Yes, your guess might be correct. As a hypercube has a limit specified in in the backend like the code below:
I would suggest you to use an other KML file which has only the polygons you are interested in analysing and use the background map image to display the omitted polygons like the image below.
Thanks and Regards,
Sangram, thanks for your reply!
I learned from a site which said Qlik sense only support 3333 polygons, while my KML file only has 31 state/province data, though some states have 100+ sub polygon. Yesterday, I tried to append polygon data one by one, state by state, and I did find some states with too many sub polygon will fail. So now I am wondering how can I merge these polygon areas to one polygon, you see, if it works, that means there is only total 31 polygon areas, which can supported by Qlik sense.
Do you think if it works or not? and how can I use GeoAggrGeometry function?
As you have recognised which sub areas have to be aggregated to form one polygon, I think you can achieve it using a for loop, Resident load with a where clause(Just loading the sub-polygon paths and using the GeoAggrGeometry(field_name)) and concatenate the results into one table.
As the polygon paths are not going to change hope fully . It would be better to find a KML file with the polygons you need.
Thanks and Regards,
Thanks to All who help me out!
Finally, I figured it out, here is the reason. from my experience, there is either one of following issues to trigger the mentioned map error:
1. too many polygon areas, use GeoAggrGeometry Function to merge when loading the data.
2. the precision of the polygon coordinates data, create a tool to edit the KML file to reduce the precision of the map data, for me, one digit decimal data is OK. or try to find other KML file, but normally it is very hard to find !
now my app keeps alive!
Really suggest Qlik provides more technical details for their product (error descriptions), otherwise the user would have to take much time to understand what happened and find the workarounds.....
"2. the precision of the polygon coordinates data, create a tool to edit the KML file to reduce the precision of the map data, for me, one digit decimal data is OK. or try to find other KML file, but normally it is very hard to find !"
I having the same issue as you. My UK map worked up until 2.1.1. Now it no longer works. I took days to get it working as it should. So can I ask how to do this
"reduce the precision of the map data, for me, one digit decimal data is OK."
Thanks for any help on this.
"Really suggest Qlik provides more technical details for their product (error descriptions), otherwise the user would have to take much time to understand what happened and find the workarounds....."
I sometimes wonder what goes on at Qlik. Why change something that works to something that doesn't without providing a full explanation. And a work around. It almost like they have a small destructive element within Qlik. Maps are so important so why make it so hard to set them up?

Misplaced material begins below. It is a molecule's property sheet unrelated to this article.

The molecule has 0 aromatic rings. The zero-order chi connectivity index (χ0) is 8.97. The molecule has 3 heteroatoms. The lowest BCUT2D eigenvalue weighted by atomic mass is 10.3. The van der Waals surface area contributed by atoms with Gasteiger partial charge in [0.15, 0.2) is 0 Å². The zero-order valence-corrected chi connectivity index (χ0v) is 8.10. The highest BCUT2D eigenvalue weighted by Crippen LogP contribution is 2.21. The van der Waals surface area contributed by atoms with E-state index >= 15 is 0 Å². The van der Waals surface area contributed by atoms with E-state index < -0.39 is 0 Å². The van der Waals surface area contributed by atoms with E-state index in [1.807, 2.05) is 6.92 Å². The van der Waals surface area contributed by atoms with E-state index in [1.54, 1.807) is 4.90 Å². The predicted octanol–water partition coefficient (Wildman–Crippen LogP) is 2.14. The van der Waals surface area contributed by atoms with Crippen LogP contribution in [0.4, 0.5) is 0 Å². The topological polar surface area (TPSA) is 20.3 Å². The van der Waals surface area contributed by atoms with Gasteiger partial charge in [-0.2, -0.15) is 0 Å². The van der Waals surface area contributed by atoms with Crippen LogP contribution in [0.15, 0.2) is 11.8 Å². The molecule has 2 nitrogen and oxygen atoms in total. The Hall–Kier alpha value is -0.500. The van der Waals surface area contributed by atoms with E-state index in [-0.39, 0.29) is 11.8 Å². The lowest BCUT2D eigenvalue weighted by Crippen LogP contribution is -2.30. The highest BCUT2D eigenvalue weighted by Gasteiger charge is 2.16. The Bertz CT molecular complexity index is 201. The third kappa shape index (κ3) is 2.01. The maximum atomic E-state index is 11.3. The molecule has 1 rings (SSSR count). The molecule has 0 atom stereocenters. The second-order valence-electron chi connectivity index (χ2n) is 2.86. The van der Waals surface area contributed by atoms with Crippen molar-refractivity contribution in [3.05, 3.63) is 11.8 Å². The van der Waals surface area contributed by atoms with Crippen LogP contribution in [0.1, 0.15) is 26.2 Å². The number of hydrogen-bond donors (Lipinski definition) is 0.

Normally, you will find this if you open the KML file using text editor
when I say "the precision of the polygon data", I mean the precision of longitude and latitude data is too high. what you need to do is to replace those data with a short, simple decimal data, eg, round them to 116.42,34.63
coz there are many lines of GPS data, so you can not handle it manually. You can ask somene to write a simple scripts to read the KML file line by line to do the rounding work automatically. You can also find an altanative KML file with low data precsion.
After that, you can load the edited KML to QS , remember to use GeoAggrGeometry Function to merge polygon areas.
hope it is helpful to you!
I eventually managed to solve this issue
I did a len [LEN (KML_Area)] of the KML addresses. Highland was over 1 million characters. So I simple excluded this area and it worked. Devon was 658,000 characters but was able to handle this area.
This site below had some interesting stuff on this issue
And I couldn't get GeoAggrGeometry to work. I'm working my way through "hidden gems in qlik sense geospatial functions" so hoepfully will eventually work this out as well.
Samuel Mota, work with GIS technologies for a long time
Considering that you are aware that KML is not the ultimate file format for geographic data and it does have a number of downsides on storage and even on processing .... here are some techniques:
- Use KMZ instead of KML - KMZ is a compressed (zip) format for KML;
- If not possible to use KMZ, strip all spaces and new lines from the KML (useless if you use a compressed format)
- Use Styles and BallonStyles to configure your map symbology and behavior;
- Edit the file to consolidate the <STYLE> tags. Usually the Google Earth app is not very smart on reusing the tags;
- Simplify the data to have less vertexes - there is a number of algorithms and tools out there. Take a look at for lines or the ready-to-use tool based on it: (or buy a tool like for polygons)
- Reduce the decimal places on coordinates (of course, it'll reduce the precision - analyze your use case)
I have never used this tool, but you may want to try it:
I eventually found this site for reducing the number of decimals
It's free and did the job very quickly. Highland reduced from around 3 million characters to 1.5 million based on 5 decimal places. (4 distorted the map slightly or a lot with 3 or less). I also used "optimize KML file size" (US$20). It reduced the number of characters slightly for Highland but not much. But using both worked OK. That is reduce the decimal's to 5 and then run optimize.
I tried Qlik's geogetboundingbox with 15 decimal places but it still didn't work.
Re getAggrGeomentry. I tried this and it increased the number of decimals back up to 15. So instead I just grouped greater London using the visualization grouping facility. Even though it still showed the boundaries (like GetReduceGeometry).